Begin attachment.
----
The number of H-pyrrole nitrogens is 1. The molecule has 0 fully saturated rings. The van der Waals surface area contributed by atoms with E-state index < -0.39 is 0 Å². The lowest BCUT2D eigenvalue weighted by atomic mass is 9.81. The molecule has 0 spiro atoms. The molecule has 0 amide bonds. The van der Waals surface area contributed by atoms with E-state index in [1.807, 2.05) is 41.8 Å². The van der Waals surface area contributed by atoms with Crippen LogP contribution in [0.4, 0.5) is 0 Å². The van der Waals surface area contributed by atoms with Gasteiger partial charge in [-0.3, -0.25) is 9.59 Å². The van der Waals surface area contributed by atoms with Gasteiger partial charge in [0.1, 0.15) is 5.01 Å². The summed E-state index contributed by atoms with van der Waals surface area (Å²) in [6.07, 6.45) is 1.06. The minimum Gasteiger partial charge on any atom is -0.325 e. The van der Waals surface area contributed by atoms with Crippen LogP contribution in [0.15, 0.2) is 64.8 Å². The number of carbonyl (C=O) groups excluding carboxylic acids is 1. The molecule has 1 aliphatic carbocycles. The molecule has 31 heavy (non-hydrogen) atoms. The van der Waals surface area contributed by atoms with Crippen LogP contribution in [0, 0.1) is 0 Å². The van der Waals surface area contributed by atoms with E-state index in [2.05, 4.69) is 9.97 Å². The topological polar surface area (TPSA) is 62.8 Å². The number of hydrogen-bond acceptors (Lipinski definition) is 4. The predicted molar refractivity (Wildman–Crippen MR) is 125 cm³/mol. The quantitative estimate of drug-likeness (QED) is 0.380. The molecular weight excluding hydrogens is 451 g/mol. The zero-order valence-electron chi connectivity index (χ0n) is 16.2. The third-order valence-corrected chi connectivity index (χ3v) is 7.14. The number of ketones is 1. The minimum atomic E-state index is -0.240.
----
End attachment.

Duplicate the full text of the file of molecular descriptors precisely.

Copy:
The number of H-pyrrole nitrogens is 1. The molecule has 0 fully saturated rings. The van der Waals surface area contributed by atoms with E-state index < -0.39 is 0 Å². The lowest BCUT2D eigenvalue weighted by atomic mass is 9.81. The molecule has 0 spiro atoms. The molecule has 0 amide bonds. The van der Waals surface area contributed by atoms with E-state index in [1.807, 2.05) is 41.8 Å². The van der Waals surface area contributed by atoms with Crippen LogP contribution in [0.4, 0.5) is 0 Å². The van der Waals surface area contributed by atoms with Gasteiger partial charge in [-0.3, -0.25) is 9.59 Å². The van der Waals surface area contributed by atoms with Gasteiger partial charge in [0.1, 0.15) is 5.01 Å². The summed E-state index contributed by atoms with van der Waals surface area (Å²) in [6.07, 6.45) is 1.06. The minimum Gasteiger partial charge on any atom is -0.325 e. The van der Waals surface area contributed by atoms with Crippen LogP contribution in [0.15, 0.2) is 64.8 Å². The number of carbonyl (C=O) groups excluding carboxylic acids is 1. The molecule has 1 aliphatic carbocycles. The molecule has 31 heavy (non-hydrogen) atoms. The van der Waals surface area contributed by atoms with Crippen LogP contribution in [0, 0.1) is 0 Å². The van der Waals surface area contributed by atoms with E-state index in [2.05, 4.69) is 9.97 Å². The topological polar surface area (TPSA) is 62.8 Å². The number of hydrogen-bond acceptors (Lipinski definition) is 4. The predicted molar refractivity (Wildman–Crippen MR) is 125 cm³/mol. The quantitative estimate of drug-likeness (QED) is 0.380. The molecular weight excluding hydrogens is 451 g/mol. The zero-order valence-electron chi connectivity index (χ0n) is 16.2. The third-order valence-corrected chi connectivity index (χ3v) is 7.14. The number of ketones is 1. The minimum atomic E-state index is -0.240.